A deportation order has three effects:1. It requires the person to leave the UK and enables the enforced physical removal of that person; 2. It prevents the person from returning lawfully to the UK while the order remains in force; and 3. It invalidates any leave the person had.
- It involves a potentially permanent ban on re-entry (although a deportation order can be cancelled, formally referred to as “revocation”);
- It can be used even where a person possesses leave to enter or remain; and
- There is a specific criminal offence of breach of a deportation order
A deportation order does not expire by itself after a certain period of time. An application will always be needed to revoke the deportation order.
legislation works by imposing a legal duty on the Home Office to deport foreign criminals sentenced to 12 months’ imprisonment or more, but the duty does not apply where one of several exemptions applies.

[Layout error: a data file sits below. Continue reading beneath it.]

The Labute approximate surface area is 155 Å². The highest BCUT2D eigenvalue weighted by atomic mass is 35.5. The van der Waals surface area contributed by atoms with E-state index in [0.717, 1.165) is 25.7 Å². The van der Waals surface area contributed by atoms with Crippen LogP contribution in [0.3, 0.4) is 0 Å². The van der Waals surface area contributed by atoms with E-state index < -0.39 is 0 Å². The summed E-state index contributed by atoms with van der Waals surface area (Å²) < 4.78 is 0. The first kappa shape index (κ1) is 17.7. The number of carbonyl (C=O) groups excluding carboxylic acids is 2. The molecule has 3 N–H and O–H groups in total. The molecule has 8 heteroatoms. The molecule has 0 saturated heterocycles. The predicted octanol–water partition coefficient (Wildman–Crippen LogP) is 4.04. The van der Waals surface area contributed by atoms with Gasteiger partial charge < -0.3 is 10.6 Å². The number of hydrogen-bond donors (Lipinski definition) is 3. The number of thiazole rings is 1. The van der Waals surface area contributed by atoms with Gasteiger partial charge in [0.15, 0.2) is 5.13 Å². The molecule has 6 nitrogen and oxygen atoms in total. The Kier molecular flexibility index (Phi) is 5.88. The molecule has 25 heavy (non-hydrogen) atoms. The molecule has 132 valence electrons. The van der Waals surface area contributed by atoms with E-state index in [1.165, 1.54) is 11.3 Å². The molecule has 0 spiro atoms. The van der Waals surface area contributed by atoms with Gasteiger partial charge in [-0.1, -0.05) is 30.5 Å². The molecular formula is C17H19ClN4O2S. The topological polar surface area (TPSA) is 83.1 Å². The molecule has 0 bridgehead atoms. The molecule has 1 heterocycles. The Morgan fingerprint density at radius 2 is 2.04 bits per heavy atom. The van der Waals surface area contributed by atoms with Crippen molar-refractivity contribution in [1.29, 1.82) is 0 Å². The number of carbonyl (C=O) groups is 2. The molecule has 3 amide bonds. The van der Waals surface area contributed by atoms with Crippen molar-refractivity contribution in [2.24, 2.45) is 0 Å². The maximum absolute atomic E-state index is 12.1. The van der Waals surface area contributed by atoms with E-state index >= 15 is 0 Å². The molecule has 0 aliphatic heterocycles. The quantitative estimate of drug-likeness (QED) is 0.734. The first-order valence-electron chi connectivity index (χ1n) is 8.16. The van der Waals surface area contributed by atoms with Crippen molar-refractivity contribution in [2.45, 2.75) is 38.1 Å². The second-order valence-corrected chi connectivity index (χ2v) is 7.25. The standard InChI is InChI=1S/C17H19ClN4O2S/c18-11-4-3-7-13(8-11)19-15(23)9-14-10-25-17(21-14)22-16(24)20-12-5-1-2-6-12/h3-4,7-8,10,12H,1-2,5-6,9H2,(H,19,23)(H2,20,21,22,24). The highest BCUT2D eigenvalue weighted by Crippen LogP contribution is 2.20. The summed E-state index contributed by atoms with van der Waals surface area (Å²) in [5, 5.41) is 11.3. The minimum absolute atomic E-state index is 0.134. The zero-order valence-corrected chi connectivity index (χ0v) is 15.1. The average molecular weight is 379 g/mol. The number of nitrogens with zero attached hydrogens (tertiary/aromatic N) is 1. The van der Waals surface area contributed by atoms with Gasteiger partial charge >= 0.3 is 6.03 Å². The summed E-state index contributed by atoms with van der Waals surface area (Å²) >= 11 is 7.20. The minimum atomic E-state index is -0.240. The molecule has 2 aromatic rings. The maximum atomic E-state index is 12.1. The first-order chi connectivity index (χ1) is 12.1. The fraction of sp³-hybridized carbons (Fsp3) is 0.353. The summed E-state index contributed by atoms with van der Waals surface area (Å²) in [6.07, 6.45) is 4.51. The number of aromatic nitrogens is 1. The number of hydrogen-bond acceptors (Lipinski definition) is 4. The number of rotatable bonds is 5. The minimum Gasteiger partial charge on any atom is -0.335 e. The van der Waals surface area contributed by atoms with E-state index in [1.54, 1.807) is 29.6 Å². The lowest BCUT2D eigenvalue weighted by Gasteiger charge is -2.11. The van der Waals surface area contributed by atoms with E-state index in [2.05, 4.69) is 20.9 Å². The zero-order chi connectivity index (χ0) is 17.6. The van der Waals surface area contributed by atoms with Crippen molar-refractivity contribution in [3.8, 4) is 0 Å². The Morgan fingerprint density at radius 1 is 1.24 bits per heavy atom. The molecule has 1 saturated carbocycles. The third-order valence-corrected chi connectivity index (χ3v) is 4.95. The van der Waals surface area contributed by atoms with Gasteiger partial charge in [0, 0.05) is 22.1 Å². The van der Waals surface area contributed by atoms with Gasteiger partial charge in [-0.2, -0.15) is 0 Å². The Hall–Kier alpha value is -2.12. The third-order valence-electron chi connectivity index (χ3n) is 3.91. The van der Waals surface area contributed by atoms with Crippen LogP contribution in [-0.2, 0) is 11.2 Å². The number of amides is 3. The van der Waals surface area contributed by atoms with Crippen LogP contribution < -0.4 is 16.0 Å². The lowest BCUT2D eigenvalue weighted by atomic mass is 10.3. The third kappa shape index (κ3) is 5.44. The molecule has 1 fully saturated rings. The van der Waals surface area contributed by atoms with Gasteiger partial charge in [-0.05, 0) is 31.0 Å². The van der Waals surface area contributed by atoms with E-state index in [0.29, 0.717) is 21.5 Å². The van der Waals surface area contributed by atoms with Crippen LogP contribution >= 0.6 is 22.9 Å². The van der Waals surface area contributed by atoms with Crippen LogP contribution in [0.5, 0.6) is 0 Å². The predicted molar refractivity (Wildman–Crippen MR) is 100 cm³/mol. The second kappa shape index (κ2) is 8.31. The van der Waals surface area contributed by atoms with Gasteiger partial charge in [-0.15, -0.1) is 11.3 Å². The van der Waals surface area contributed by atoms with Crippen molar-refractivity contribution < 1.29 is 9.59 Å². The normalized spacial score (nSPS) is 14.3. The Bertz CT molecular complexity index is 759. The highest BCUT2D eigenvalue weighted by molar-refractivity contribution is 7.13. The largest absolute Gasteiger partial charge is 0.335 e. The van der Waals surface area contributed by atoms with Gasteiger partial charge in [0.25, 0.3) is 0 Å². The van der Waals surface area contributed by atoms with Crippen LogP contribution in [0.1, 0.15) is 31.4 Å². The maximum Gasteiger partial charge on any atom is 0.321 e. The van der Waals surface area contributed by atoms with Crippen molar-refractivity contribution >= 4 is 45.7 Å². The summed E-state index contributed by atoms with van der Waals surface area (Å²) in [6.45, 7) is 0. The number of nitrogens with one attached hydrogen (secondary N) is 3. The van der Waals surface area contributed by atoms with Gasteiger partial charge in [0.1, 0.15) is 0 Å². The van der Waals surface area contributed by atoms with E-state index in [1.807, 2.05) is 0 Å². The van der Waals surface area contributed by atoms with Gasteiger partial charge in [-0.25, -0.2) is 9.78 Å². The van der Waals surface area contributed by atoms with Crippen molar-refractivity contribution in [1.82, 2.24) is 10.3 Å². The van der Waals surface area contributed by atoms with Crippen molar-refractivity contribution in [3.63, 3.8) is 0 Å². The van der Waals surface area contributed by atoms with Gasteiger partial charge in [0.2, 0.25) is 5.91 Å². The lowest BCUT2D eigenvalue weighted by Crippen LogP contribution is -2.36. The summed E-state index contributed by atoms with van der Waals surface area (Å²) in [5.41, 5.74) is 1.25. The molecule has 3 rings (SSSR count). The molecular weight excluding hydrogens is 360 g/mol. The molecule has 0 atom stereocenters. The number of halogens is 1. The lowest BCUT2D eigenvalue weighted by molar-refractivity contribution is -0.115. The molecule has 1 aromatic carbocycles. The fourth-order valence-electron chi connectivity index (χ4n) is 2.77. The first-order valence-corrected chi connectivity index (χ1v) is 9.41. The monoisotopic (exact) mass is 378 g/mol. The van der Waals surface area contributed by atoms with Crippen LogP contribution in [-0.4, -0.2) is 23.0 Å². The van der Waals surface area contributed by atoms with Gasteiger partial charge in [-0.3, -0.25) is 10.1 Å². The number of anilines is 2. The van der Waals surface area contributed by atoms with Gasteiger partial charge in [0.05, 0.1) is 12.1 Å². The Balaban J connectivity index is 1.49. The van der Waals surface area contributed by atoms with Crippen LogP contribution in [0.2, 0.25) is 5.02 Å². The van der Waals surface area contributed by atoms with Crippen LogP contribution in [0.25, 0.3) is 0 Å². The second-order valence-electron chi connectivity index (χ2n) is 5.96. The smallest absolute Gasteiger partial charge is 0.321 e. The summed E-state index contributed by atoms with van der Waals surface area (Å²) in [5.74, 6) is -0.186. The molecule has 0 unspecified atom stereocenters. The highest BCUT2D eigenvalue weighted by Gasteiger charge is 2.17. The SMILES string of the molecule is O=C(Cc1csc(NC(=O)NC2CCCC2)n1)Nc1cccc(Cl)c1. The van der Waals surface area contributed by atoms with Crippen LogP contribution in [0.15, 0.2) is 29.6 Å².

These exemptions are on the grounds of:
breach of the Refugee Convention
breach of human rights
- breach of EU law
- foreign criminal was under 18 at the date of conviction
- foreign criminal is subject to extradition proceed
- foreign criminal is subject to an order under the Mental Health Act 1983
If you are faced with deportation, it is imperative that you take action immediately as there are time limits in which you must take action. This area of immigration law is complex, we have the expertise and experience to represent you through the process and give you the best chance of success.